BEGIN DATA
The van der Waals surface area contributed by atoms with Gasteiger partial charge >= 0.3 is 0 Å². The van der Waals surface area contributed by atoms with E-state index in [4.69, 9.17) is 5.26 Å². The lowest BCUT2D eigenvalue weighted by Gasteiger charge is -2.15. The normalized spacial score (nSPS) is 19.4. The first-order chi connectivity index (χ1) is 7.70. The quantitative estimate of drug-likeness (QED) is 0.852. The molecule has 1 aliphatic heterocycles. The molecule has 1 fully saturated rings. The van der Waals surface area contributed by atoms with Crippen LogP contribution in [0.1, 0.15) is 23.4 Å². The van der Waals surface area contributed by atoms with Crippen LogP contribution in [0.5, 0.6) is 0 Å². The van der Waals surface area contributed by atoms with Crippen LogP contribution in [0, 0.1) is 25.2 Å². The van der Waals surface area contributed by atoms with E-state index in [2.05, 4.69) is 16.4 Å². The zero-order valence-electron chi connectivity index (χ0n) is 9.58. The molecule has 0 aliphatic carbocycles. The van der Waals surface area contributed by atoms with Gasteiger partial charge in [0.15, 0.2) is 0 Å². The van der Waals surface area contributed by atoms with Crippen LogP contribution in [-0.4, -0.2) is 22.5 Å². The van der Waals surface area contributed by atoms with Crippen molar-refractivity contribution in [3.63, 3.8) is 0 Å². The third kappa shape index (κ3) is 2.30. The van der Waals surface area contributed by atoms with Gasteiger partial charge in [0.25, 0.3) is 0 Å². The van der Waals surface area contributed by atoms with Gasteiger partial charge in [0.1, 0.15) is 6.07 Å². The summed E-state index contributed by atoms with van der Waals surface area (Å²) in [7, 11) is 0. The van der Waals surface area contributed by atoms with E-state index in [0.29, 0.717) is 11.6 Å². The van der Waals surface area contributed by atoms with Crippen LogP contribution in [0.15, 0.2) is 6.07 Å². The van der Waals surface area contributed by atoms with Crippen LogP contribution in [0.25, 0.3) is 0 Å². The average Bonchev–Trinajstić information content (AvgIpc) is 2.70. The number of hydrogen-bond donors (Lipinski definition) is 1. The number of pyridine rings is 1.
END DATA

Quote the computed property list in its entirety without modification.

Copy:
The van der Waals surface area contributed by atoms with Gasteiger partial charge >= 0.3 is 0 Å². The van der Waals surface area contributed by atoms with E-state index in [4.69, 9.17) is 5.26 Å². The lowest BCUT2D eigenvalue weighted by Gasteiger charge is -2.15. The normalized spacial score (nSPS) is 19.4. The first-order chi connectivity index (χ1) is 7.70. The quantitative estimate of drug-likeness (QED) is 0.852. The molecule has 1 aliphatic heterocycles. The molecule has 1 fully saturated rings. The van der Waals surface area contributed by atoms with Crippen LogP contribution in [0.1, 0.15) is 23.4 Å². The van der Waals surface area contributed by atoms with Crippen LogP contribution in [0.5, 0.6) is 0 Å². The van der Waals surface area contributed by atoms with Crippen LogP contribution in [0, 0.1) is 25.2 Å². The van der Waals surface area contributed by atoms with E-state index in [2.05, 4.69) is 16.4 Å². The zero-order valence-electron chi connectivity index (χ0n) is 9.58. The molecule has 0 aliphatic carbocycles. The van der Waals surface area contributed by atoms with Gasteiger partial charge in [0.15, 0.2) is 0 Å². The van der Waals surface area contributed by atoms with Crippen LogP contribution in [-0.4, -0.2) is 22.5 Å². The van der Waals surface area contributed by atoms with Crippen molar-refractivity contribution in [3.63, 3.8) is 0 Å². The third kappa shape index (κ3) is 2.30. The van der Waals surface area contributed by atoms with Gasteiger partial charge in [0.25, 0.3) is 0 Å². The van der Waals surface area contributed by atoms with Gasteiger partial charge in [0.1, 0.15) is 6.07 Å². The summed E-state index contributed by atoms with van der Waals surface area (Å²) in [7, 11) is 0. The van der Waals surface area contributed by atoms with E-state index in [0.29, 0.717) is 11.6 Å². The van der Waals surface area contributed by atoms with Crippen LogP contribution in [0.15, 0.2) is 6.07 Å². The van der Waals surface area contributed by atoms with Crippen LogP contribution in [0.25, 0.3) is 0 Å². The average Bonchev–Trinajstić information content (AvgIpc) is 2.70. The number of hydrogen-bond donors (Lipinski definition) is 1. The number of pyridine rings is 1.